Botox and Headache Prevention

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Many of my headache patients ask if Botox would help their headaches. This newsletter will focus on Botox and its role in headache prevention. A patient testimonial will be included. I hope this newsletter will help you decide if Botox makes sense for you.

What is Botox?
Botox is Botulinum Toxin Type A. It is a neurotoxin used for greater than 20 years and is currently FDA approved for eye muscle conditions such as strabismus and blepharospasm and for a neck problem called cervical dystonia. The mechanism of action for these conditions is related to the muscle relaxing properties of Botox. It is not yet FDA approved for migraine or headache prevention; however recent clinical trials show promising results. Two recently completed clinical trials were done exploring the use of Botox for adults suffering from “chronic migraine”, i.e. headaches and/or migraine occurring on 15 or more days/month. The results of these 2 studies showed a decrease in the number of headache and migraine days. Additionally, the quality of life in patients receiving Botox in the studies improved significantly compared to patients receiving placebo injections.

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How is Botox injected for headache prevention?
Typically 100 units of Botox are injected in multiple sites over the forehead; around the eyes; the temples; the back of the neck and the upper back. The Botox comes in a 100 unit vial and I mix it with a saline solution prior to injection, yielding a concentration of 2.5 units per .1 cc. Then, I fill 5 small syringes, each containing 20 units of Botox. Very small 30 gauge needles are attached to the syringes and then the Botox is injected. There are certain fixed sites and amounts that I use for every headache patient and these include the forehead; the eye and the temples. The fixed sites require 65 units of Botox. With the remaining 35 units, I can “follow the pain” of where my patients experience most of their pain relative to their headaches and tailor the remaining Botox injections accordingly.

The vial of Botox is mixed fresh for each injection visit. There is no “sharing” of Botox with other patients. Each patient pays for and receives the equivalent of 1 full vial of Botox (100 units). Studies indicate that larger amounts (100-300 units) are required for headache prevention in contrast to cosmetic uses of Botox which often require much less quantity.

What are the risks of Botox injection?
The risks are minimal and include bruising, swelling and pain at the site of injection. There is a very slight risk of eyelid dropping which is reversible. An ice pack is applied prior to the forehead and facial injections which can lessen injection pain and prevent bruising and swelling.

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How soon does it work?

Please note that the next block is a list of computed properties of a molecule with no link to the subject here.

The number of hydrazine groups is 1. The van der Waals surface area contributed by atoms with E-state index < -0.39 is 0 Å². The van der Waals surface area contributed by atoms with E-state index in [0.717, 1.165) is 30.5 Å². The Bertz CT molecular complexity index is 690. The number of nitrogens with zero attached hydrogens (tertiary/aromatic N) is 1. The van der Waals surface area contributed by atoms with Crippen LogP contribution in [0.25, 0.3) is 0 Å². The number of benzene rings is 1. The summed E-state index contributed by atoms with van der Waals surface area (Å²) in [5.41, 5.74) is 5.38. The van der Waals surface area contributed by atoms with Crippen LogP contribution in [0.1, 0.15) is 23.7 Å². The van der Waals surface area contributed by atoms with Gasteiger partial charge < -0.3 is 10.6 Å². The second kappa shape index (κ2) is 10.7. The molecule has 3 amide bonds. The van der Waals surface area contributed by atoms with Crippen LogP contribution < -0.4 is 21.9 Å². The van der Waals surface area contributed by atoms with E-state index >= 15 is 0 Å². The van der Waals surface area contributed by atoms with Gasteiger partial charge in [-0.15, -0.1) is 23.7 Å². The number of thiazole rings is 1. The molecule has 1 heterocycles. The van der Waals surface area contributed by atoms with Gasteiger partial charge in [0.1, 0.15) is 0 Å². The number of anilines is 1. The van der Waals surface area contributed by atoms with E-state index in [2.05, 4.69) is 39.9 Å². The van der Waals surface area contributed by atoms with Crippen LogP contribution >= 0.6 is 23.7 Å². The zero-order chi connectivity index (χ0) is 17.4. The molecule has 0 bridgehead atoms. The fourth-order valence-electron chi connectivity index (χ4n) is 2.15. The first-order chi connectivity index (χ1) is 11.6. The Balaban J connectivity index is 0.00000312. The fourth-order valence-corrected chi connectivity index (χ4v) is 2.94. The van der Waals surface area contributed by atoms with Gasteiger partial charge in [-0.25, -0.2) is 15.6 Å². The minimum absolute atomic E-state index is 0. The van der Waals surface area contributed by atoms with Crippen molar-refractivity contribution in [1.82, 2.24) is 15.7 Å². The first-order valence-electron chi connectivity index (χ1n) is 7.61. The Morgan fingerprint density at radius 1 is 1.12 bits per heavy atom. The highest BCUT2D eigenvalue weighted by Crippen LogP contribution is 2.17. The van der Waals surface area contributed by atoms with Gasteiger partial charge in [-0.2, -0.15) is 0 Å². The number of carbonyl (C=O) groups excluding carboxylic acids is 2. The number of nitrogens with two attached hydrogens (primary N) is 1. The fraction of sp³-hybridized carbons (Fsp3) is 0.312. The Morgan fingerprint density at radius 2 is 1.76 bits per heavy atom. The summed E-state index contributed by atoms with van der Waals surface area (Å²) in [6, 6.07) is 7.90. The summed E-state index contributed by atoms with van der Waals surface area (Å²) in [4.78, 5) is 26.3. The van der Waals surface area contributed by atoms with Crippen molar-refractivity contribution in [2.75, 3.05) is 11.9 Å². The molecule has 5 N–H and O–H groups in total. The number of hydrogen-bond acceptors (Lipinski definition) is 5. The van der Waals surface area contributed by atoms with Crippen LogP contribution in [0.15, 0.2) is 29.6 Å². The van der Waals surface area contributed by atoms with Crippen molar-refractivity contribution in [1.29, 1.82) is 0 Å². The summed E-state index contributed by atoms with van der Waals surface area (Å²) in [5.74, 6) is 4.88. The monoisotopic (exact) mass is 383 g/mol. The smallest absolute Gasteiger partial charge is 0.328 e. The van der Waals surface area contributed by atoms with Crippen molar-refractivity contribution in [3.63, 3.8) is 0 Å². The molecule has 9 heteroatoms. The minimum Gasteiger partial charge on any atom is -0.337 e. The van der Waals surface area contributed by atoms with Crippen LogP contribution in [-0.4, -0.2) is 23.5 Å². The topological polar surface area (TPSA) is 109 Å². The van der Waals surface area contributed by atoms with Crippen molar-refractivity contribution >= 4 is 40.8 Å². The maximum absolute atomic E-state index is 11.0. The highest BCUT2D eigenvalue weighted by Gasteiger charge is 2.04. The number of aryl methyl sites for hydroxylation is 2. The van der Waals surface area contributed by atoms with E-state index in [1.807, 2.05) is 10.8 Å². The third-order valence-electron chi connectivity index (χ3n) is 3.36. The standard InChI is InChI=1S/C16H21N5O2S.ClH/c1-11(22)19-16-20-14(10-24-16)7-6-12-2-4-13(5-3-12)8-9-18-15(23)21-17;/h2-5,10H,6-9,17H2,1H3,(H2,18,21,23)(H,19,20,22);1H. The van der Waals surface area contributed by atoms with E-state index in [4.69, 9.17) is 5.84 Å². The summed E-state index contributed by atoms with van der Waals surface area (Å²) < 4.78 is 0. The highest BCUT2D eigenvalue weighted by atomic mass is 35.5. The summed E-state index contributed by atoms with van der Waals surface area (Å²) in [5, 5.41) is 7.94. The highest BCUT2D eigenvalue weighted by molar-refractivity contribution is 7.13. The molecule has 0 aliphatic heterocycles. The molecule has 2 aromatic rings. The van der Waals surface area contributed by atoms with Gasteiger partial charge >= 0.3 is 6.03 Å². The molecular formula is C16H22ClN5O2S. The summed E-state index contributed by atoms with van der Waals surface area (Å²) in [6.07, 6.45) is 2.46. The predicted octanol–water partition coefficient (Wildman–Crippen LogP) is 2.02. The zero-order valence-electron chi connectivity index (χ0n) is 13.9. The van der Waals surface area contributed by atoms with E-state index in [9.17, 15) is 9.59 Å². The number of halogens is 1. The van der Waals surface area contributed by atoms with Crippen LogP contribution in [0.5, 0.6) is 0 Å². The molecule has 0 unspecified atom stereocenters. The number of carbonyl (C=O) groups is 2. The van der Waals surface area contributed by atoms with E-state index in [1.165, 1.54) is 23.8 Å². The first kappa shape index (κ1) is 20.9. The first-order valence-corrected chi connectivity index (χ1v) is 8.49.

From my experience, many patients feel almost immediate relief from the muscle tenderness part of their headaches, including the forehead, neck and upper back areas. This is due to the muscle relaxing characteristics of Botox. However, true migraine prevention results are not often evident for 2 weeks. The accepted theory on why Botox works to prevent migraine is that it prevents the release of some of the inflammatory agents that cause migraine such as CGRP and substance P.

How long does it last?
Most patients experience 12-14 weeks of benefit after Botox injection. Many comment they can tell when it starts wearing off by an increase in headache.

What is the cost?
Currently we charge a total of $825.00 for Botox injection. This fee includes 1 full vial of Botox (100 units); all related supplies such as needles and syringes; and the procedure cost. The time for the procedure is 30 minutes. In most cases, you can return to work after your injection.

Our policy is to offer insurance billing for Botox; however, we cannot guarantee it will be covered since it is not FDA-approved for headache prevention and is considered “experimental” and “off-label” by most insurance companies.

Patient Testimonial (a quote from one of Dr. Hutchinson’s patients)
“I am really pleased with the results! I felt a “softening” of the muscle tension in my forehead and the back of my neck right away and that has continued over the past week. As you indicated, it appears that the injections take some time to fully work. My forehead today feels better than it did over the weekend, and my shoulders and neck have not been as tense either. I am very satisfied with the results and feel that Botox can be another “weapon” in my arsenal to prevent migraines.”

How do I know if I am a good candidate for Botox for headache prevention?
If you are currently frustrated with your headaches, then Botox is a strong consideration. It is especially helpful, in my opinion, for those patients who have a muscle tension component to their headache, e.g. a lot of forehead/scalp or neck muscle tightness and tenderness. Also, based on the recent studies by Allergan (the maker of Botox), those with more frequent headaches, especially more than 15 days/month, would be good candidates for Botox injection for headache prevention.

Please call our office 949-861-8717 and set up an office visit to evaluate whether you would be a good candidate for Botox. I will review your current headache management as well as the pattern of your headaches and give you my opinion. If Botox makes sense, it can be ordered and the injections given 1-2 weeks later.

Susan Hutchinson, MD Director-Orange County Migraine & Headache Center